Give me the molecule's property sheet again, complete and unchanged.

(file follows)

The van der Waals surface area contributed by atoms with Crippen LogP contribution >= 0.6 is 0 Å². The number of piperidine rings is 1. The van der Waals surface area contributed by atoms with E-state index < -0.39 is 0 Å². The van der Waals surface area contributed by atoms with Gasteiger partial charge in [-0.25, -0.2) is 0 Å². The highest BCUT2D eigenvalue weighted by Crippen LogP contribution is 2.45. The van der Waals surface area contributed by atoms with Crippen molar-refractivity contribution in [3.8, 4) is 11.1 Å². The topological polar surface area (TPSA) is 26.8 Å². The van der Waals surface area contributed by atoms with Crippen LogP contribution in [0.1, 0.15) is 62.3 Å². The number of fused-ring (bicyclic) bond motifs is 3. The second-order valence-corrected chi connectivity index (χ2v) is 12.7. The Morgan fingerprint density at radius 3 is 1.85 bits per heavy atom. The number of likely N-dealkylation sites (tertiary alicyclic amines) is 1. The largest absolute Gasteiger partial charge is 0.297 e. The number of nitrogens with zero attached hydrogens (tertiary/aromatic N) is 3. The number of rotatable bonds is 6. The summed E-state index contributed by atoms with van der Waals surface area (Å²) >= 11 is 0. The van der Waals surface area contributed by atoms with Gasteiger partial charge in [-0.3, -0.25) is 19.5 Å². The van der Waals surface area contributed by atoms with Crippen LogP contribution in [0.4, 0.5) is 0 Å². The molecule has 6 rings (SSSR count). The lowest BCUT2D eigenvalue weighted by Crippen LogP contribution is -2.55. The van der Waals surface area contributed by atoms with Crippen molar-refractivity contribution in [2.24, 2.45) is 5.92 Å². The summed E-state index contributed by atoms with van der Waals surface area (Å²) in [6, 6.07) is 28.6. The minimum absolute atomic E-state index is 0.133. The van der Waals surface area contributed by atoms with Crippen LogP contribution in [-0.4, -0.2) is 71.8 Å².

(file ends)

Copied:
The van der Waals surface area contributed by atoms with Crippen LogP contribution >= 0.6 is 0 Å². The number of piperidine rings is 1. The van der Waals surface area contributed by atoms with E-state index < -0.39 is 0 Å². The van der Waals surface area contributed by atoms with Gasteiger partial charge in [-0.25, -0.2) is 0 Å². The highest BCUT2D eigenvalue weighted by Crippen LogP contribution is 2.45. The van der Waals surface area contributed by atoms with Crippen molar-refractivity contribution in [3.8, 4) is 11.1 Å². The topological polar surface area (TPSA) is 26.8 Å². The van der Waals surface area contributed by atoms with Crippen LogP contribution in [0.1, 0.15) is 62.3 Å². The number of fused-ring (bicyclic) bond motifs is 3. The second-order valence-corrected chi connectivity index (χ2v) is 12.7. The Morgan fingerprint density at radius 3 is 1.85 bits per heavy atom. The number of likely N-dealkylation sites (tertiary alicyclic amines) is 1. The largest absolute Gasteiger partial charge is 0.297 e. The number of nitrogens with zero attached hydrogens (tertiary/aromatic N) is 3. The number of rotatable bonds is 6. The summed E-state index contributed by atoms with van der Waals surface area (Å²) >= 11 is 0. The van der Waals surface area contributed by atoms with Gasteiger partial charge in [-0.3, -0.25) is 19.5 Å². The van der Waals surface area contributed by atoms with Crippen LogP contribution in [0.4, 0.5) is 0 Å². The molecule has 6 rings (SSSR count). The lowest BCUT2D eigenvalue weighted by Crippen LogP contribution is -2.55. The van der Waals surface area contributed by atoms with Crippen molar-refractivity contribution in [2.24, 2.45) is 5.92 Å². The summed E-state index contributed by atoms with van der Waals surface area (Å²) in [6, 6.07) is 28.6. The minimum absolute atomic E-state index is 0.133. The van der Waals surface area contributed by atoms with Crippen LogP contribution in [-0.4, -0.2) is 71.8 Å².